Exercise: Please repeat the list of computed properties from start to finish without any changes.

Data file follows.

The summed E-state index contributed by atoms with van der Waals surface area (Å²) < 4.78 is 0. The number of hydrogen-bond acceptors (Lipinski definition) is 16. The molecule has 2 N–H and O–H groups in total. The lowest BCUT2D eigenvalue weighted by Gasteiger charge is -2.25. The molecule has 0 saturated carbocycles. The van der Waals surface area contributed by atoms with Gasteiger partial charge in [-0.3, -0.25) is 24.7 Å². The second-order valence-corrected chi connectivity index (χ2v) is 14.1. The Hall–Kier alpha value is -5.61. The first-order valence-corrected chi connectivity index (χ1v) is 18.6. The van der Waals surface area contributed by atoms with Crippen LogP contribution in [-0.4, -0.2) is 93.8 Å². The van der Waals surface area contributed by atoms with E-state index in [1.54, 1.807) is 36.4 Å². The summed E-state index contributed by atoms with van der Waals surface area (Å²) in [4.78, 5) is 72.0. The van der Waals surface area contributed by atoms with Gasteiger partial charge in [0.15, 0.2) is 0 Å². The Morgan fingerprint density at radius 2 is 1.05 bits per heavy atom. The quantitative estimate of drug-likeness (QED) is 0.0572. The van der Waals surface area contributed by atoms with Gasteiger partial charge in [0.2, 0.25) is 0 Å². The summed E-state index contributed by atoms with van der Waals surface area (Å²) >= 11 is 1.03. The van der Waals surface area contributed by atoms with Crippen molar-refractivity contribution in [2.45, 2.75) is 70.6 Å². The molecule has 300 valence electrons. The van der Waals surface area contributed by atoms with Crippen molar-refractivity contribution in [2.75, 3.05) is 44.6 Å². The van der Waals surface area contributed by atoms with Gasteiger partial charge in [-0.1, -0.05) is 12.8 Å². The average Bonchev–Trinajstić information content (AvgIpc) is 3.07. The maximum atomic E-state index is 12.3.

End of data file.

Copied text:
The summed E-state index contributed by atoms with van der Waals surface area (Å²) < 4.78 is 0. The number of hydrogen-bond acceptors (Lipinski definition) is 16. The molecule has 2 N–H and O–H groups in total. The lowest BCUT2D eigenvalue weighted by Gasteiger charge is -2.25. The molecule has 0 saturated carbocycles. The van der Waals surface area contributed by atoms with Gasteiger partial charge in [-0.3, -0.25) is 24.7 Å². The second-order valence-corrected chi connectivity index (χ2v) is 14.1. The Hall–Kier alpha value is -5.61. The first-order valence-corrected chi connectivity index (χ1v) is 18.6. The van der Waals surface area contributed by atoms with Crippen LogP contribution in [-0.4, -0.2) is 93.8 Å². The van der Waals surface area contributed by atoms with E-state index in [1.54, 1.807) is 36.4 Å². The summed E-state index contributed by atoms with van der Waals surface area (Å²) in [4.78, 5) is 72.0. The van der Waals surface area contributed by atoms with Gasteiger partial charge in [0.15, 0.2) is 0 Å². The Morgan fingerprint density at radius 2 is 1.05 bits per heavy atom. The quantitative estimate of drug-likeness (QED) is 0.0572. The van der Waals surface area contributed by atoms with Gasteiger partial charge in [0.2, 0.25) is 0 Å². The summed E-state index contributed by atoms with van der Waals surface area (Å²) >= 11 is 1.03. The van der Waals surface area contributed by atoms with Crippen molar-refractivity contribution in [2.45, 2.75) is 70.6 Å². The molecule has 300 valence electrons. The van der Waals surface area contributed by atoms with Crippen molar-refractivity contribution in [2.75, 3.05) is 44.6 Å². The van der Waals surface area contributed by atoms with Gasteiger partial charge in [-0.1, -0.05) is 12.8 Å². The average Bonchev–Trinajstić information content (AvgIpc) is 3.07. The maximum atomic E-state index is 12.3.